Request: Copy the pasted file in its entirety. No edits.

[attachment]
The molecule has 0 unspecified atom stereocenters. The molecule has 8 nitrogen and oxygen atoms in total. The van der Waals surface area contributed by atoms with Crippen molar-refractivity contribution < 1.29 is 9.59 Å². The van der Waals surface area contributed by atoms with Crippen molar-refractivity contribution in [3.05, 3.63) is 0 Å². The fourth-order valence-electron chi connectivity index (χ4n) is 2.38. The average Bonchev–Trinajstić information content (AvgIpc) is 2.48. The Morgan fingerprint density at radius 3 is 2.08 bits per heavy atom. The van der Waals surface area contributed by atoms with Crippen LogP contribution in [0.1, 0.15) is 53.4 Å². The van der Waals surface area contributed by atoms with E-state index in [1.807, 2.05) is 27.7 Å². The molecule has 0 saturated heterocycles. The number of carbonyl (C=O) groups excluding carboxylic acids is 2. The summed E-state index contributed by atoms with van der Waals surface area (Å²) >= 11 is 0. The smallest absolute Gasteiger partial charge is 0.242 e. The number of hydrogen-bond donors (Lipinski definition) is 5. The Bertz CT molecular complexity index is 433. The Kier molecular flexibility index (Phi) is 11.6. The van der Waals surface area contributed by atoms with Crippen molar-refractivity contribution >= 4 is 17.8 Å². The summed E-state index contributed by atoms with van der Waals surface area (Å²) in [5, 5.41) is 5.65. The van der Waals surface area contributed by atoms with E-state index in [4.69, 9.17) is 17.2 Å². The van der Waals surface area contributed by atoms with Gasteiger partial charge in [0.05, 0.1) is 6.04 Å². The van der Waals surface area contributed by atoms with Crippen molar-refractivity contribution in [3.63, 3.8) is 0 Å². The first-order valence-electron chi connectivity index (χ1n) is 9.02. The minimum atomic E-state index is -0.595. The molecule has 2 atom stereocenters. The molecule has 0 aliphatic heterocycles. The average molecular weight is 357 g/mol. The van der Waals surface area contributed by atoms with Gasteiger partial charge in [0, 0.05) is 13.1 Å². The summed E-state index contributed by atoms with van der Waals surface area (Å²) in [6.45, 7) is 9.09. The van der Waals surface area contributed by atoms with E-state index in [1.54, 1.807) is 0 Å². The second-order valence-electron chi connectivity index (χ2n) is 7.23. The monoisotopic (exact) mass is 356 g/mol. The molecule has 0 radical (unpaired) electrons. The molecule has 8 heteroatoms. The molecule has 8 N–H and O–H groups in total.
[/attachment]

The molecule has 0 unspecified atom stereocenters. The molecule has 8 nitrogen and oxygen atoms in total. The van der Waals surface area contributed by atoms with Crippen molar-refractivity contribution < 1.29 is 9.59 Å². The van der Waals surface area contributed by atoms with Crippen molar-refractivity contribution in [3.05, 3.63) is 0 Å². The fourth-order valence-electron chi connectivity index (χ4n) is 2.38. The average Bonchev–Trinajstić information content (AvgIpc) is 2.48. The Morgan fingerprint density at radius 3 is 2.08 bits per heavy atom. The van der Waals surface area contributed by atoms with Crippen LogP contribution in [0.1, 0.15) is 53.4 Å². The van der Waals surface area contributed by atoms with E-state index in [1.807, 2.05) is 27.7 Å². The molecule has 0 saturated heterocycles. The number of carbonyl (C=O) groups excluding carboxylic acids is 2. The summed E-state index contributed by atoms with van der Waals surface area (Å²) >= 11 is 0. The smallest absolute Gasteiger partial charge is 0.242 e. The number of hydrogen-bond donors (Lipinski definition) is 5. The Bertz CT molecular complexity index is 433. The Kier molecular flexibility index (Phi) is 11.6. The van der Waals surface area contributed by atoms with Crippen molar-refractivity contribution >= 4 is 17.8 Å². The summed E-state index contributed by atoms with van der Waals surface area (Å²) in [5, 5.41) is 5.65. The van der Waals surface area contributed by atoms with E-state index in [4.69, 9.17) is 17.2 Å². The van der Waals surface area contributed by atoms with Gasteiger partial charge in [0.05, 0.1) is 6.04 Å². The van der Waals surface area contributed by atoms with Crippen molar-refractivity contribution in [3.63, 3.8) is 0 Å². The first-order valence-electron chi connectivity index (χ1n) is 9.02. The minimum atomic E-state index is -0.595. The molecule has 2 atom stereocenters. The molecule has 0 aliphatic heterocycles. The average molecular weight is 357 g/mol. The van der Waals surface area contributed by atoms with Gasteiger partial charge in [0, 0.05) is 13.1 Å². The summed E-state index contributed by atoms with van der Waals surface area (Å²) in [6.45, 7) is 9.09. The van der Waals surface area contributed by atoms with E-state index in [1.54, 1.807) is 0 Å². The second-order valence-electron chi connectivity index (χ2n) is 7.23. The monoisotopic (exact) mass is 356 g/mol. The molecule has 0 radical (unpaired) electrons. The molecule has 8 heteroatoms. The molecule has 8 N–H and O–H groups in total.